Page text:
THE BRONX — An old school rap battle has erupted over the legacy of hip-hop.
Two would-be rap museums — one in Harlem and the other in The Bronx — are battling to become the city's first.
And reminiscent of hip-hop's beginnings, each is also claiming it's more authentic than the other.
“It’s the only, not the first. The only. There is no other,” said Universal Hip Hop Museum Executive Director Rocky Bucano, referring to the hip-hop museum that the city's Economic Development Corporation announced last month will be part of a mega-complex along the Harlem River that it's calling Bronx Point.
“All I know is that hip-hop is born in The Bronx. It would be sacrilegious to have a museum of hip-hop anywhere else in the world but The Bronx,” he said, though he once considered putting it in Newark, according to The Real Deal.
While the Bronx Point plan still needs to clear the City Council, the EDC put out a press release calling the museum, the "nation’s first brick and mortar hip-hop museum" and its backers took a victory lap at a news conference at the construction site last week.
If all goes as planned, the museum — which has Kurtis Blow as its chairman, Ice-T on its founding board of directors and LL Cool J as an honorary advisory board member — would open by 2022.
But if you ask the man behind the Hip Hop Hall of Fame Museum, that will be long after his doors open.
The Harlem-based organization announced in June that it had won a bid for its own museum to preserve, archive and showcase hip-hop music and culture from an unspecified location on 125th Street. It is scheduled to open by late 2020 or early 2021.
“Let’s be honest, there's only gonna be one hip-hop museum in the whole world and you’re talking to them now,” Founder and CEO J.T. Thompson said.
His organization is in final negotiations on a contract for a plot of land and is hoping to close by the end of the year, he said. He plans to break ground by the end of 2018 on a complex that will not only include the museum but also a hotel and shops and other entertainment.
He said that he congratulated the Universal Hip Hop Museum founders when he heard about the Bronx Point project but still claims that “we were always the first.”
"They say they’re the first but they don’t even own the development project over there,” Thompson said.
“The Hip Hop Hall of Fame wanted to be in control of its own destiny," he said."And that’s what hip-hop is all about. Hip-hop is about socio-economic empowerment.”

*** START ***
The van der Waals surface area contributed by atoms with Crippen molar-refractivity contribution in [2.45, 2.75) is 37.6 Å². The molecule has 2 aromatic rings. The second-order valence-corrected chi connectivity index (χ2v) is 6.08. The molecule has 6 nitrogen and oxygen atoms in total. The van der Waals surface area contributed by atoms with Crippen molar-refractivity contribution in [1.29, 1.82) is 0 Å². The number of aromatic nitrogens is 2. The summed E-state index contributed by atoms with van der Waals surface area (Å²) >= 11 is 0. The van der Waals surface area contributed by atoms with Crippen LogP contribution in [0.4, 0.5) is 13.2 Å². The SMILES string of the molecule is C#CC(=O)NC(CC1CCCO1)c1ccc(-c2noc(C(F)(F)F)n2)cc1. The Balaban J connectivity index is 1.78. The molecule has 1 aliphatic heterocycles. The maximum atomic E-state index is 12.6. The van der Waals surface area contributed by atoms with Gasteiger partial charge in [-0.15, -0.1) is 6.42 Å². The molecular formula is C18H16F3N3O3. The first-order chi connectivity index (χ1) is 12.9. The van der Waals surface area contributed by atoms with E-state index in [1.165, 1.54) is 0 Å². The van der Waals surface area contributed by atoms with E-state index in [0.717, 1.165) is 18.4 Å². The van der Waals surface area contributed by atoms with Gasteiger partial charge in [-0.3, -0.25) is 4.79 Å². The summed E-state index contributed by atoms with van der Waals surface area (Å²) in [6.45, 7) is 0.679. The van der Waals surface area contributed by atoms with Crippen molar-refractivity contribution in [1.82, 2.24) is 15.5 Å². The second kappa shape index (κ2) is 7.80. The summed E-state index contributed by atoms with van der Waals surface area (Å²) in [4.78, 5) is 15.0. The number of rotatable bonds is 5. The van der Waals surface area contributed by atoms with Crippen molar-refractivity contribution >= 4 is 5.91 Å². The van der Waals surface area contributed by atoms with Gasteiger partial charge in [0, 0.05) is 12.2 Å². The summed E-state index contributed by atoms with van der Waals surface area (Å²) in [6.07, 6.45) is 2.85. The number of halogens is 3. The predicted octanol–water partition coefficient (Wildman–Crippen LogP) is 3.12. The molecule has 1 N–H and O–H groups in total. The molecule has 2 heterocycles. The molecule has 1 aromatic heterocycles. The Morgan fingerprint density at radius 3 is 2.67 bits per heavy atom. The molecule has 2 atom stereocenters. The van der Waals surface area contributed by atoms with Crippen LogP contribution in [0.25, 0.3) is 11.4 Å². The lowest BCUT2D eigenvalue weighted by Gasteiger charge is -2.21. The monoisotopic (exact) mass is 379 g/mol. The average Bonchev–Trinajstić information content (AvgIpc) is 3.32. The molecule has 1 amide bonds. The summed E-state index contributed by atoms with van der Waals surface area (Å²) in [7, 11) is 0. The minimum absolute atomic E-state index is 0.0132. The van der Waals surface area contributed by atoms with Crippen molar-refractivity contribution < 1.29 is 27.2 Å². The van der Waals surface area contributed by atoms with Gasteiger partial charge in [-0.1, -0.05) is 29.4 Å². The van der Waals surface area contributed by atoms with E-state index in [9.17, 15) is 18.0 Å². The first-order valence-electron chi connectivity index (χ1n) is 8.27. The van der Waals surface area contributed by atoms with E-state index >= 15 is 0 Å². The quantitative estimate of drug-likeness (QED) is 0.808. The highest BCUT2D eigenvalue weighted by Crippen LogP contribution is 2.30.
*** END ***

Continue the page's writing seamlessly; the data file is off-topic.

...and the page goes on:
Both projects have been through several iterations — and they are not the only two.
In 2006, former Bronx City Councilman Larry Seabrook, who was convicted of embezzling taxpayer money, directed the City Council to allocate $1.5 million in capital funding to help start a hip-hop museum in the northeast Bronx, part of a community center and development project, according to the New York Sun.
The Hip Hop Hall of Fame Museum got its start producing hip-hop music awards shows, Thompson says. Shows that were disrupted when advertisers pulled their funding after Tupac Shakur was killed in 1996 and then again after The Notorious B.I.G. was murdered in 1997.
But they were always intended to help raise money for a museum, he said, an idea he borrowed from the Rock & Roll Hall of Fame. Several locations have fallen through for one reason or another over the years.
The Universal Hip Hop Museum thought it found a home in the Kingsbridge Armory but the developer who had agreed to incorporate the project lost the bid for the site. There were other potential sites floated before the Bronx Point developers contacted Bucano in search of a cultural institution anchor for its project.
It may have lacked a home for years, but it never lacked pioneers behind it. Grand Wizard Theodore — credited with inventing the scratch — is one of those who proudly rep the Universal Hip Hop Museum.
Theodore, a South Bronx native, said that he's fine with hip-hop museums in other boroughs "as long as people know that this museum is gonna be the first hip-hop museum ever and if you want to really know about hip-hop, this is the museum that you’re gonna have to come to. Period."
Renee Foster, chair of fundraising and development for the Universal Hip Hop Museum, also had a "the more the merrier" attitude.
"I can’t think that there should be less institutions to honor the culture. That’s my mindset about it," she said. "We can’t have too many. But we’re gonna be first.”
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